This is how it happened: I had taken my son to visit his friends, two girls whom he has known almost from the hour of their – and his – birth. It hardly needs to be said that they spend a lot of time together. Usually their mother or I visit each other and chat, while the children go off somewhere to play by themselves. On this occasion, about two weeks ago, they decided to give us front row seats to a game of Hide and Seek.
It’s a game I hate, especially in its local variation called ‘Dhappa’, where the ‘den’ can practically pass on the title to her next of kin, with the way the rules are arranged. I loathe the game because I spent my childhood being the den. Under the circumstances, I was disposed to sympathise with my son, who drew the short straw.
He counted to fifty then started to hunt. Soon, he found the other two and I felt a glow of pride. Then they started to quarrel gently: it was the turn of the older of the two girls to be the den. She groaned (as who wouldn’t) and said she hated being ‘It’. The youngest quickly said that she would be the den instead, since she was the youngest. My son claimed the youngest had actually reached the wall before he did and so he should once again be the den.
I don’t know where they got this selfless gene from. Not from me, I can assure you. (Also, I was slightly shocked at all this lying for a good cause.)
While the children spent the rest of the afternoon inventing new ways in which to lose in order to benefit their friends, I chewed my nails down to the quick trying to figure this one out. The moral of the story – if you could call it either a moral or a story – seemed to be that people surrounding you should be made happy no matter what and that your happiness was closely tied to theirs.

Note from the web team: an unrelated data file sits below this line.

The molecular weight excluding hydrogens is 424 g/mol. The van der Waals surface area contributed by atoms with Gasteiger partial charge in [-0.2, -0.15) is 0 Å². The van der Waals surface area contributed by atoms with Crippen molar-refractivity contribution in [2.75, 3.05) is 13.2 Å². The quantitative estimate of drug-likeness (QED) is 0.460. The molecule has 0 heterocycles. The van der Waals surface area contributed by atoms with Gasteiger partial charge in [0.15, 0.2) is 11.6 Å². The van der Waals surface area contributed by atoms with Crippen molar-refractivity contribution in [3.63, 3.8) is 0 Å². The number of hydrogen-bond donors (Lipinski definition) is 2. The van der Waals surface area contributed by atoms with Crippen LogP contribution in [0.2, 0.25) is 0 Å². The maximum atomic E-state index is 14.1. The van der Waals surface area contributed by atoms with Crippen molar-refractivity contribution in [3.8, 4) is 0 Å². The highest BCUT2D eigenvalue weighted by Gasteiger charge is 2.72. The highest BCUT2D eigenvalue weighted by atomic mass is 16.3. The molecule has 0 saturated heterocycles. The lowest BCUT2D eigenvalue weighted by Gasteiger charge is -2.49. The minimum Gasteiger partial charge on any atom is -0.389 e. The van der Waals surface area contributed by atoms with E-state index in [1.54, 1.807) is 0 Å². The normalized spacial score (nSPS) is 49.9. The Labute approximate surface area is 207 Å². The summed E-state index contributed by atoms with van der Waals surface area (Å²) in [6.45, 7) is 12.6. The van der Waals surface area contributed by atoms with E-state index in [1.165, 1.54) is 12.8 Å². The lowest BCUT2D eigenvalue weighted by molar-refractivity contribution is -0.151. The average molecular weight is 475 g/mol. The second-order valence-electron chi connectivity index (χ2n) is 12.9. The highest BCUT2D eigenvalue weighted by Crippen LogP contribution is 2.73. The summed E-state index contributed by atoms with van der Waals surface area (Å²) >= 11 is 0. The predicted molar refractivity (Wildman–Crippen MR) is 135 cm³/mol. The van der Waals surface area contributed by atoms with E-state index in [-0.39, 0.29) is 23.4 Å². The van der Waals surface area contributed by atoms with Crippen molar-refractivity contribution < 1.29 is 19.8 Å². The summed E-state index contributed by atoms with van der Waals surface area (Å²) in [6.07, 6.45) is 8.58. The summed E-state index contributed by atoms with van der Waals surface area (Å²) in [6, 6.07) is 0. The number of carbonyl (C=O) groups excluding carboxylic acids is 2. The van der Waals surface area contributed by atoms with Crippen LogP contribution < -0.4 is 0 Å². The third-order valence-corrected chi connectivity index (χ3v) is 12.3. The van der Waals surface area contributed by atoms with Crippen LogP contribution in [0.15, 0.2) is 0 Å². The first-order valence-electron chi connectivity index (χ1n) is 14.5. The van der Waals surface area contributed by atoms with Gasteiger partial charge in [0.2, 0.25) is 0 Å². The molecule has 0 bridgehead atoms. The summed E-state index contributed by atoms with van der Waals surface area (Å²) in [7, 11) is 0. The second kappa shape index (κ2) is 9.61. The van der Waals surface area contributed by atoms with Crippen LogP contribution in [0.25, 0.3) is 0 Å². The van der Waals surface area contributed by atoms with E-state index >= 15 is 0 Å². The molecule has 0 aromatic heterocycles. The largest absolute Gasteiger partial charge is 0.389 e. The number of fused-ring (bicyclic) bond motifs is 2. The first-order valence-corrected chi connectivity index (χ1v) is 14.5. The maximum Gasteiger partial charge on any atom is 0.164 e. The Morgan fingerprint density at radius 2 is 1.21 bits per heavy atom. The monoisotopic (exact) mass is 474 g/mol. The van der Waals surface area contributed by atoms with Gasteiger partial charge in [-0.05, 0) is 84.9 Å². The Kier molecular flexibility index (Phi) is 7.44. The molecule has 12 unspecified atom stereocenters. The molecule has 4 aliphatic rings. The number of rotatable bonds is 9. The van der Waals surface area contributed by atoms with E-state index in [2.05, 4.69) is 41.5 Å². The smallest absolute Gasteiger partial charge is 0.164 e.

With this very provisional conclusion in hand, I further realised that, applied to my life, this amounts to casting my bread upon the waters in the most profligate way, in the hope that it what I send out will be returned to me tenfold.
It seemed like a good resolution to make for the new year and one, moreover, that I could, with a little effort, actually keep. Of course, it depends on what I send out into the world: even the mildest and most well-meaning bread could return toxic and slightly soggy, given the quality of the water these days. This means that I will have to be full of whimsy or good humour or some other quality I will find very difficult to sustain, just so these things can be multiplied. I will do it because I don’t know how to do it and that always works best for me.
What this means for you is, in exchange for two minutes of your life every fortnight, you get a little bit of unpredictability which, as everyone knows, is Fun. And as that learned sage, Dr. Seuss, said long ago, ‘it’s fun to have fun but you have to know how’.
This column might talk about poetry or films; it might rant or talk about education. There might be trees in it or reptiles. Right now, it is hard to say. As I have said elsewhere in introduction, I am deeply committed to doing nothing and hope to persuade you to join me in my commitment (after all, when world leaders at
So here’s the first consignment of bread. I shall wait for the cake. And you should know that I like chocolate best.
(An edited version of this in Zeitgeist, the Saturday edition of The New Indian Express.)